My eyes begin to scour the jungle as soon as we enter the sanctuary. From the gate it is a short ride to the Rest House at Mohali Range. We unpack and settle down for a hot cup of chai. Me and Peter both relish the chai, me without milk and Peter makes his own concoction with milk. Peter Gould (UK) my guest is an avid wild-lifer and birding enthusiast with years of experience.
Having made many stops for birding on the way to Nauradehi from Jabalpur we could not reach in the early morning hours. Anyway there was much in store as we reached the Khapra Kedha Lake. We were greeted by the Black Storks, Wooly Necked Storks and Lesser Adjutant Storks besides Great Cormorant and vast assortment of avian species. A lone raptor Crested Hawk Eagle sat silently on a dead tree trunk at the top.
From here we moved on to Jamna Rashi water body and on the way we saw a Chinkara. At the reservoir we saw Little Cormorants, Common Chiff Chaff, Tailor Bird, Plain Prinia, Wryneck and Little Grebe. We then returned to the RH via the Mohali Village where we saw a Striated Grassbird ? Peter did not agree...but we had little time to watch the avian.
At the Mohuli Rest House we saw Honey Buzzard, White Eyes, White Browed Fantail, Short Toed Snake Eagle in Flight.
The evening at Cheola Lake was little interesting as few heads of Sambar, Axis Deer and Nilgai Rolled by. We saw Northern Pintail and Lesser Whistling Teals and some wagtails. We shook hands with a baby Chinkara in captivity before moving back to the RH. On the way back we saw a Black Naped Hare in the settling dusk. That was all for the day no wolf in store.
At RH we meet with the young energetic DFO Mr. Devakaran. He is busy with work but does take out time to exchange views. He is dedicated to the chore and enthusiastic, he shows us a photograph of Indian Wolf he has taken and that of many birds. With young dedicated people at helm the Sanctuary has a brighter future. He has a tough task at hand...he does not seem to dither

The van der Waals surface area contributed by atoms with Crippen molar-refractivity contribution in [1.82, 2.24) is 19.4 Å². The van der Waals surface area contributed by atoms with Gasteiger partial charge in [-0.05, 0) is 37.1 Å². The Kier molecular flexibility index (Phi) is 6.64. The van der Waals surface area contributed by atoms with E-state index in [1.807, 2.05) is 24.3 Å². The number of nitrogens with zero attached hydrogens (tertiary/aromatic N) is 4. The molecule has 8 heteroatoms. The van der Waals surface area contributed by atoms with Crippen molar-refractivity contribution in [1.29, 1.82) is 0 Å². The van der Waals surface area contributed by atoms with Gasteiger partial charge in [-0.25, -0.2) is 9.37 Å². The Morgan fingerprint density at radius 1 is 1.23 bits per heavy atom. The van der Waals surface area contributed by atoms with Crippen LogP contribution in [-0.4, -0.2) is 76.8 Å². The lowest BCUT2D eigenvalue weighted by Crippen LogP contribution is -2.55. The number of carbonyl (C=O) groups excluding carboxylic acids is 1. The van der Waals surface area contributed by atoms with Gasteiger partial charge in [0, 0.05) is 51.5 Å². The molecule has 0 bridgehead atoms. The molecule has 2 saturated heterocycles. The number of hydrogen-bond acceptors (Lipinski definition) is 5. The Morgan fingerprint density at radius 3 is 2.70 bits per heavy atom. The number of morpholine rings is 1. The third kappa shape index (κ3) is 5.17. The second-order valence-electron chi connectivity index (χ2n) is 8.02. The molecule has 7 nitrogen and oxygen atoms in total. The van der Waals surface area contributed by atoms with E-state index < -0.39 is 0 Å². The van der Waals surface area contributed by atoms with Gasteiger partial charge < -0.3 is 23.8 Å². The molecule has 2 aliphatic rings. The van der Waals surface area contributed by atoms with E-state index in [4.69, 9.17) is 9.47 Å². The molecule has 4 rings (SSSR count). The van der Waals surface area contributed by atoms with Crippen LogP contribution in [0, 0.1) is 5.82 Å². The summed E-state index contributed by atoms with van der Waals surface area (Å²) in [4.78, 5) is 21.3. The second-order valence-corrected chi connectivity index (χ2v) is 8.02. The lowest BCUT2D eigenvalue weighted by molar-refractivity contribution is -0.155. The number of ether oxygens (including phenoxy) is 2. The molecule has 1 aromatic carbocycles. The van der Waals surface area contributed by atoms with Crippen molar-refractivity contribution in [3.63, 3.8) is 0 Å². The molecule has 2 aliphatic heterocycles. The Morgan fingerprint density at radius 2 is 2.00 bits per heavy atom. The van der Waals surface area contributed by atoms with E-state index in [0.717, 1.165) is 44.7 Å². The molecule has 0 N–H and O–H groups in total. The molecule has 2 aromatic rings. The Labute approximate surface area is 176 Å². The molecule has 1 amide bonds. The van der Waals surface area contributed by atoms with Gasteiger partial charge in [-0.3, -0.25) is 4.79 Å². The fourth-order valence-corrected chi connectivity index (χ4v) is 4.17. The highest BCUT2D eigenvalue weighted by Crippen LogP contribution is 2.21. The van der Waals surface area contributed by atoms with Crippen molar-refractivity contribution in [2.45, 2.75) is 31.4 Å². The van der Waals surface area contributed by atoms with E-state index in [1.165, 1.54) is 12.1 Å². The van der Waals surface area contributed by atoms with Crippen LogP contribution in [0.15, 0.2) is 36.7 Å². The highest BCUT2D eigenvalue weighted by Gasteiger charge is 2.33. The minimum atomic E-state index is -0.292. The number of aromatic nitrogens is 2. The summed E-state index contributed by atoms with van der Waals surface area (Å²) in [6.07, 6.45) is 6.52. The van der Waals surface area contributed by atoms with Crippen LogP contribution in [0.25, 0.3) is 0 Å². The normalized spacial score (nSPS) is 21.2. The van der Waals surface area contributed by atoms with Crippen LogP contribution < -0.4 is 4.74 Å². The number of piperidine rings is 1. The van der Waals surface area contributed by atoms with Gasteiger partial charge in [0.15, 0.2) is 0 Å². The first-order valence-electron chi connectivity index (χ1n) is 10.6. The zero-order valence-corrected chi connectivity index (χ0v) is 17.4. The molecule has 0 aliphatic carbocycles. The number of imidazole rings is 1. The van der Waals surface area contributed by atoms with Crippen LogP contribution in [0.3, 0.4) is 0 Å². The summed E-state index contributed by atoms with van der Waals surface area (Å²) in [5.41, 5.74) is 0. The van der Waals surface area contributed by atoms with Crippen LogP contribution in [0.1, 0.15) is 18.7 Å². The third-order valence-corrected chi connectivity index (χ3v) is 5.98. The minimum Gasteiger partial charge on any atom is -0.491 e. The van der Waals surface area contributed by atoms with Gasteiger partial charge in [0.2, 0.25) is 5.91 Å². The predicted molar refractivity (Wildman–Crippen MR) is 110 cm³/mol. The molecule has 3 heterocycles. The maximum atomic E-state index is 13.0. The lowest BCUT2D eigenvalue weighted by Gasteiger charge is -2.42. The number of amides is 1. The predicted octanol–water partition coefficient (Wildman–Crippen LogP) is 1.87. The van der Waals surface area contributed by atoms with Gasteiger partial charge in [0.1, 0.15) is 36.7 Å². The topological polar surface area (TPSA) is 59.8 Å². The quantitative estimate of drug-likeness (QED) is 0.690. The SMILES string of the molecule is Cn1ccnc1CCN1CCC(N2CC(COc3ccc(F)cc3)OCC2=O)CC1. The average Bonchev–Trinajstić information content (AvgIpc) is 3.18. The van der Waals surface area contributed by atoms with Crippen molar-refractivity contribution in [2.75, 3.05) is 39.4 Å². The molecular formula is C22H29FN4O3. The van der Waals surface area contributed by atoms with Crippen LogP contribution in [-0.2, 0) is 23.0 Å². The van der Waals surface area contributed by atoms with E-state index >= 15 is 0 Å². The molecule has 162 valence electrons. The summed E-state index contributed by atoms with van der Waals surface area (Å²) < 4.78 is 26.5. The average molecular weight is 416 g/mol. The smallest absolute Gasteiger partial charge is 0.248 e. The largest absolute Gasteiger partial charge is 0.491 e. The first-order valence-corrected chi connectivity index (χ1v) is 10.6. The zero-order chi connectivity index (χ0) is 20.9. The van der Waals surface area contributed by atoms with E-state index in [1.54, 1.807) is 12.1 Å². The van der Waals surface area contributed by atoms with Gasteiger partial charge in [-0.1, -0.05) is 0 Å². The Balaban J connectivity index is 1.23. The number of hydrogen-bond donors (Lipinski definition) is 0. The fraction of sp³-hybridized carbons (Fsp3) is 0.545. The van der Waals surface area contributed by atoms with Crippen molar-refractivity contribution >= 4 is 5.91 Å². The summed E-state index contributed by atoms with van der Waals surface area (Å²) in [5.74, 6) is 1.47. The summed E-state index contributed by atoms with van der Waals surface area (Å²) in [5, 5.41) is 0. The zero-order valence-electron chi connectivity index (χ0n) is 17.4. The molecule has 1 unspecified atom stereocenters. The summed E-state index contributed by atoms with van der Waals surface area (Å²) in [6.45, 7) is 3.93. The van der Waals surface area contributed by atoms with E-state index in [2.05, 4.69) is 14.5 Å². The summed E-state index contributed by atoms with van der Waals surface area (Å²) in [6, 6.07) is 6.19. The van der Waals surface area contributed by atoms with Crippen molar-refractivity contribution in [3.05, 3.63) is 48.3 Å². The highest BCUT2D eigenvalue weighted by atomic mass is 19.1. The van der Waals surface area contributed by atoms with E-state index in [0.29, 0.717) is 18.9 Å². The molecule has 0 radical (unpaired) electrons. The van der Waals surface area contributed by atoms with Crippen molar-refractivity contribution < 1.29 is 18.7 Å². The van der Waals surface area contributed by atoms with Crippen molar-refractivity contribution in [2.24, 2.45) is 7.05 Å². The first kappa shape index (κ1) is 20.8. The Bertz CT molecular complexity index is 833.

Next day we move out a bit late as our guide wishes us to see the Mugger. We visit some other places and Khapra Taloa before reaching the Chakai Pond on River Bamner. At Khapra Lake we saw a Bonelli's Eagle besides Grey Heron and Lesser Adjutant Storks.
At Chakai Backwater we saw about four mugger crocodiles and some birds. An Indian Eagle Owl was chased away by Large Billed Crow before we can photograph it. We saw White Browed Fantail, White Bellied Drongo, Sulphur Bellied Warbler, Gray Headed Canary Flycatcher and Crested Serpent Eagle.
We than move on to another water body and find six seven muggers basking in the Sun on the rock at the bank. On return we see White Eyed Buzzard and Bay Backed Shrike fly past. NWLS is always buzzing with life.
In the evening we went to the highest spot at Nauradehi Wildlife Sanctuary. On the top we spotted tiger scat I mean something that looked like it. We picked it for analysis at the Veterinary College in Jabalpur. This would be a major find if it belongs to the tiger. We wait for some time and enjoy the antics of Plain Billed Flower Pecker on the teak tree.
As we roll down we see some Indian Gazelle on the banks of a large water body. Much to our surprise the pug marks of leopard show a hurried pace as if it resulted in a chase. We see more Chinkara as we drive down to the RH.
The safari has come to an end Peter has mixed feeling,"Too much for too little. I do not feel so since I did have to shelve a penny from my pocket. He!He! The package cost is high keeping the accommodation, arrangements and gate fees etc into consideration. The forest department staff has been good to us both in terms of hospitality and jungle exploration. The team is active in conserving the forests and its denizens.
Anyway Noradehi is a must visit sanctuary since you get a different ecosystem to see and many less seen animals are often seen here. The Crocodiles number more than 200 hundred in Vyarama and Bamner River. The Sloth Bear population also seems to be high and so does that of the Wolf...as I am informed. The Tiger and the Leopard are elusive by all means in this once robust tiger country. This is a good place for birding and much more discoveries await you.
With greater conservation measures in place, the sanctuary has a promising future.
Reaching Noradehi : Jabalpur to Patan - TenduKheda - Jhalon to Jhapan Gate. Mr. Avinash Pathak organizes wild safaris at Nauradehi through his company Indiana Safari based in Jabalpur, MP.
Accommodation : The visitors usually make a day trip from Jabalpur, Bhopal or Sagar in MP. For those who wish to stay overnight the Mohali Rest House has to be booked from DFO Office at Sagar. The RH is well maintained but one should take supplements like ration and warm coverings.
The best season is the winters. But summer safari/birding could also yield exciting surprises.